One of the most famous spacecraft ever launched will celebrate its 20th birthday today: Hubble Space Telescope. Astronauts aboard space shuttle Discovery deployed the observatory on April 25th, 1990. It was the first big telescope designed to escape the blurring effects of Earth's atmosphere -- to see the universe more clearly than any other telescope.
What happened next is a saga of failure and redemption. First, Hubble became a national embarrassment when early tests showed that its primary mirror had a flaw. Its shape was off by about one millionth of an inch, so it couldn't bring light to a sharp focus.
But engineers designed corrective lenses, which a later shuttle crew installed. With its vision sharpened, Hubble became a national treasure. Its observations showed that the universe is about 13.7 billion years old. They also provided the first evidence of "dark energy" -- a force that's causing the universe to expand faster as it ages. And Hubble's pictures have adorned magazine covers, filled books, and inspired millions.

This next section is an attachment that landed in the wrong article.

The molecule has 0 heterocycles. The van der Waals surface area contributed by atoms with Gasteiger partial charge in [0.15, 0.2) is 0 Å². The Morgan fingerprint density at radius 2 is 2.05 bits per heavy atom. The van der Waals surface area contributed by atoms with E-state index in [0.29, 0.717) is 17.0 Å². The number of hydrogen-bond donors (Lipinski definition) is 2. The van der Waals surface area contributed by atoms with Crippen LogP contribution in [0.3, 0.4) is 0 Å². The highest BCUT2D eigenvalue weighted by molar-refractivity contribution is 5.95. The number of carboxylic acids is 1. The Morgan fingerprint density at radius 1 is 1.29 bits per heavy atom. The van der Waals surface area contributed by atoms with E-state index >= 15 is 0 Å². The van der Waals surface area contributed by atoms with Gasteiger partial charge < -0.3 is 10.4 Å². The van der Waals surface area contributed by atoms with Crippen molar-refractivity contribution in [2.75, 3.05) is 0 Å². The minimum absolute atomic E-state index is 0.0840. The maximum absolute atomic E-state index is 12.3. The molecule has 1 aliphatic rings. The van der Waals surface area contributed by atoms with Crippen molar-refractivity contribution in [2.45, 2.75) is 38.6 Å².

Over the years, astronauts have upgraded Hubble several times. They've switched out its batteries, computers, solar panels, and gyroscopes. And they've installed new and improved instruments that have sharpened Hubble's view even more. With a little luck, these upgrades will keep the telescope going for several more years -- perhaps long enough to celebrate its silver anniversary in 2015.
Script by Damond Benningfield, Copyright 2010
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